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“You enter the extraordinary by way of the ordinary.” ~Frederick Buechner

Friday, April 3, 2015


Workshop: An Introduction to Writing for Children and Young Adults

“The memories must turn to blood within us before the images, ideas, the sounds of the heart can come forth.”  Katherine Paterson

Hopefully you enjoyed working on the journal exercises last week and are discovering a voice or theme that you want to develop. Don’t worry if you are still not sure about an age for your personal voice. The other side of voice is the story’s voice, which is usually heard through the narrator. So first, it’s important to recognize the voices of each age category, and then hear how they develop into genre, which we’ll look at next week.

All of the below divisions are general. And each publishing house may have specific guidelines for their readers within each category division.  If you have a particular publisher that you enjoy, request a copy of their catalogue if there isn’t one online.

 Twice a year Publisher’s Weekly puts out a specific issue geared solely for the children and young adult markets. It’s an excellent resource to study publishing houses and new trends. Check out your local library for a copy of the most recent edition. Note which books grab your interest and why and write them down in your idea file, or reading file. However, also remember that the market changes at a rapid pace, so it’s more important to find out what age and genre and topic you love rather than follow trends, which can change in an instant. 


Picture books: Tend to separate into two main categories age wise. Ages 3-6 are predominately the more familiar versions where the author and illustrator’s talent merge to create a visual and auditory voice that invites their readers into a new experience.
 Storybooks lean more to the 4-8 year olds and are heavier in text with illustrations that maybe highlights as opposed to integrated storytelling—basically both text and illustrations could stand on their own. However both categories also intermix across all ages, which can add a little confusion.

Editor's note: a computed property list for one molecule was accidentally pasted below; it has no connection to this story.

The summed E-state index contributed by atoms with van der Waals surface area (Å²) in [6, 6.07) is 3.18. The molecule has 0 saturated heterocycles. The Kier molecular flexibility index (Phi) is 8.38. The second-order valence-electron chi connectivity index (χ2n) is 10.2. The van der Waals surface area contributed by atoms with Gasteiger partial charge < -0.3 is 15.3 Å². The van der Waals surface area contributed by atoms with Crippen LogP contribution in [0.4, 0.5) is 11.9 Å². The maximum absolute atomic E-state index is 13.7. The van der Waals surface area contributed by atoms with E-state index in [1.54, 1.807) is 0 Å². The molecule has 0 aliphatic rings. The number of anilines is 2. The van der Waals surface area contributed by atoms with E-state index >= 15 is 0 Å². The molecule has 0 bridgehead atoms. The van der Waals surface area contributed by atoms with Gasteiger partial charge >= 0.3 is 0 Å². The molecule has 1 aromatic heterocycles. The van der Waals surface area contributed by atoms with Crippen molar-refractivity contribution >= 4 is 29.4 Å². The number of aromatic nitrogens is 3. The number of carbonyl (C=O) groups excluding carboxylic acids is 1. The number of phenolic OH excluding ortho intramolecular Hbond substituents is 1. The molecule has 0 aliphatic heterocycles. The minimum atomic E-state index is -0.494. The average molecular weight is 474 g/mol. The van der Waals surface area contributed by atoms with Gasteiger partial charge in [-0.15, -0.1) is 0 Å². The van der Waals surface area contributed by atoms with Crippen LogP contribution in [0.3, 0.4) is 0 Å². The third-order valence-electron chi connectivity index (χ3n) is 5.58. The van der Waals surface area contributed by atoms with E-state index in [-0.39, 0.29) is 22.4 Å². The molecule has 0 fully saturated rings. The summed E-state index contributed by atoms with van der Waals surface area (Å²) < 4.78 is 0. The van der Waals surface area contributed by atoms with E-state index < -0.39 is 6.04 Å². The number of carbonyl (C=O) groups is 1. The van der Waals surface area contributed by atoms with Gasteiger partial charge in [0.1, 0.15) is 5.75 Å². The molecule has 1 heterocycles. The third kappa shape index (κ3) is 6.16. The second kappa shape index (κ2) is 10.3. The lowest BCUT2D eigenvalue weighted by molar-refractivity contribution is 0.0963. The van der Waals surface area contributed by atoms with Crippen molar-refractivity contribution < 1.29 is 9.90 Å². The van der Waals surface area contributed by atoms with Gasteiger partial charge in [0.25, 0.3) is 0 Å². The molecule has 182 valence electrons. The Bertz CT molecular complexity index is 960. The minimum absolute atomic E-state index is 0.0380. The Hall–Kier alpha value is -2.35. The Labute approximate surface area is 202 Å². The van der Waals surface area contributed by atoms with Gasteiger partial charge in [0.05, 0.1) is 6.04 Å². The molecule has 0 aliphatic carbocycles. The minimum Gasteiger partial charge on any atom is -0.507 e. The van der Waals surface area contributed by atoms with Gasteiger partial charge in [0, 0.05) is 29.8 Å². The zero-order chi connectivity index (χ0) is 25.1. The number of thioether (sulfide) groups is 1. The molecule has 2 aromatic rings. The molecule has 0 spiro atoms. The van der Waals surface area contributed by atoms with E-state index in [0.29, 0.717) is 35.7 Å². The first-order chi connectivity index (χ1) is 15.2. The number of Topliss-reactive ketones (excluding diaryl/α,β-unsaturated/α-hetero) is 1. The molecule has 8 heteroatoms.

Easy readers: Predominately for ages 7-9, 1,000-1,500 words.
For Pre-school-1st grade there is often repetition and simple concepts.
            For 2nd –3rd grades there is a more developed plot and more complex sentences.

Chapter Books: Age range usually stretches from 7-10, 40-80 pages, 1,500-10,000 words, usually 8-10 short chapters.

Middle-grade 9-12, 10,000-16,000 words, 64-150 pages, and usually contains cliffhangers, even for the quiet stories.

YA 12 + can range from 120-150 pages on average, (to much longer depending on genre and publisher) 16,000 words, and can address complex subjects. Many houses differentiate between the lower age of 12 to 15 with some subject and language boundaries, but accept more intensity with the upper end of 15 to 18, as long as the material is pertinent to the story itself and not gratuitous.

Action Steps:

1.     Choose one memory from last week’s action steps that really caught you by surprise and/or intensity.

2.     Pick two age categories from the list above. Find one publisher’s online catalogue and read the blurbs for them.  Notice which ones you begin to skim over and which grab your interest.

3.     Now draft your moment as a blurb for each of your two categories.

Share: Do you find yourself leaning towards a particular age yet? Why? And are you surprised?

Read deep, marcy

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"The Seeker" Rachel Marks | Content Copyright Marcy Weydemuller | Site by Eagle Designs
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